A087612


A divisibility sequence derived from Lehmer's polynomial x^10+x^9x^7x^6x^5x^4x^3+x+1. Square root of the terms in A059928.


2



1, 1, 1, 3, 1, 1, 1, 3, 1, 1, 1, 9, 1, 13, 29, 3, 1, 1, 37, 3, 1, 23, 1, 9, 49, 25, 1, 39, 1, 29, 32, 93, 67, 1, 71, 27, 1, 37, 79, 3, 83, 13, 173, 69, 29, 47, 1, 423, 293, 49, 103, 75, 317, 53, 109, 39, 37, 59, 1297, 261, 367, 1024, 1, 93, 1, 1541, 269, 201, 277, 923, 283, 1917
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OFFSET

1,4


COMMENTS

The sequence is conjectured to contain an infinite number of primes. The first 100 terms contain 33 unique primes. As stated by Everest and Ward, except for a finite number of composite n, a(n) can be prime only if n is prime. For this sequence, n=23*47 is the largest composite for which a(n) is prime.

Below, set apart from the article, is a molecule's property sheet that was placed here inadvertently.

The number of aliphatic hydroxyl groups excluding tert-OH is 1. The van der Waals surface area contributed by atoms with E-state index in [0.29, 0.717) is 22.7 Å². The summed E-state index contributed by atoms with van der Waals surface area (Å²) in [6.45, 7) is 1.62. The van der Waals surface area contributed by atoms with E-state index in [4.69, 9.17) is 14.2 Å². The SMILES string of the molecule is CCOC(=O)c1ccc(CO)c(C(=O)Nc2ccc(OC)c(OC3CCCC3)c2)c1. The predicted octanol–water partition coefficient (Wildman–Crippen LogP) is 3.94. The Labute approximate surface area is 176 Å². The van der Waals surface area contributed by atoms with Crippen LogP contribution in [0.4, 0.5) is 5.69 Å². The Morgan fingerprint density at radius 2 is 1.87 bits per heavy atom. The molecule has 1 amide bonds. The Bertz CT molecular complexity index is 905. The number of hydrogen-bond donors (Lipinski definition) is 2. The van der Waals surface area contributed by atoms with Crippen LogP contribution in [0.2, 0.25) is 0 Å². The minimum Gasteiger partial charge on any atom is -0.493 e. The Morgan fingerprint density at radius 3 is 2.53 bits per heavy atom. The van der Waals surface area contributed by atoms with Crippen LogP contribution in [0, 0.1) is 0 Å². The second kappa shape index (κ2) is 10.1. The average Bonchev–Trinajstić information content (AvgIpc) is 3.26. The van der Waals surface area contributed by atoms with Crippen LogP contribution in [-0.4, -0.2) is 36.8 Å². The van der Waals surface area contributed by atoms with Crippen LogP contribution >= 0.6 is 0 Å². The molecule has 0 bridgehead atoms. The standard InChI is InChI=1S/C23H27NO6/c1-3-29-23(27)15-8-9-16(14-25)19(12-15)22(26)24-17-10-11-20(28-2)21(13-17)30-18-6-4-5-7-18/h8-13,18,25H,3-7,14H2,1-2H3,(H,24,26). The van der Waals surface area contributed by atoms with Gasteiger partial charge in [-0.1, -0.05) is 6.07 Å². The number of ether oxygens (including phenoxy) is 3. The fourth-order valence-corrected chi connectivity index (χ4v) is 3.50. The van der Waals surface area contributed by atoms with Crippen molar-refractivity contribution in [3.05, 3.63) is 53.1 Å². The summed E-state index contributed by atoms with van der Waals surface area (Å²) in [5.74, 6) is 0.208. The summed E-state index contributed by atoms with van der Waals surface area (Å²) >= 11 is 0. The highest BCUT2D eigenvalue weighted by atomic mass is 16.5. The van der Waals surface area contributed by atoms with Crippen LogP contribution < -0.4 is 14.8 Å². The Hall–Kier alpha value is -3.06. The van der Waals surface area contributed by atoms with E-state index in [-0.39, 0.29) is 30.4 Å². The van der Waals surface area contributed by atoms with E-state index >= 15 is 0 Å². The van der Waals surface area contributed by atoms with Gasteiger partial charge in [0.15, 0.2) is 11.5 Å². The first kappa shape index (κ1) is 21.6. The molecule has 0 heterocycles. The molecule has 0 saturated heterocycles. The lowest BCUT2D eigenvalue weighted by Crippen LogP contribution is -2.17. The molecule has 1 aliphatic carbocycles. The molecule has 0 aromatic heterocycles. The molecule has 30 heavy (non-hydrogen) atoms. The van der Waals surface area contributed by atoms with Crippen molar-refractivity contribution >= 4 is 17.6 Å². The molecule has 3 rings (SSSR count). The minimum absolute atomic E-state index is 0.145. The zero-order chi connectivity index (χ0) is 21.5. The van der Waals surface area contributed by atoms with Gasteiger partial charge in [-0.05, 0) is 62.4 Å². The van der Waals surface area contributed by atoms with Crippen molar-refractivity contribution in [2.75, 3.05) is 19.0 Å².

REFERENCES

See A059928


LINKS

Table of n, a(n) for n=1..72.
G. Everest and T. Ward, Primes in Divisibility Sequences
Index to divisibility sequences


MATHEMATICA

CompanionMatrix[p_, x_] := Module[{cl=CoefficientList[p, x], deg, m}, cl=Drop[cl/Last[cl], 1]; deg=Length[cl]; If[deg==1, {cl}, m=RotateLeft[IdentityMatrix[deg]]; m[[ 1]]=cl; Transpose[m]]]; c=CompanionMatrix[x^10+x^9x^7x^6x^5x^4x^3+x+1, x]; im=IdentityMatrix[10]; tmp=im; Table[tmp=tmp.c; Sqrt[Abs[Det[tmpim]]], {n, 100}]


CROSSREFS

Cf. A059928.
Sequence in context: A069292 A091842 A060901 * A260626 A155828 A226203
Adjacent sequences: A087609 A087610 A087611 * A087613 A087614 A087615


KEYWORD

nonn


AUTHOR

T. D. Noe, Sep 15 2003


STATUS

approved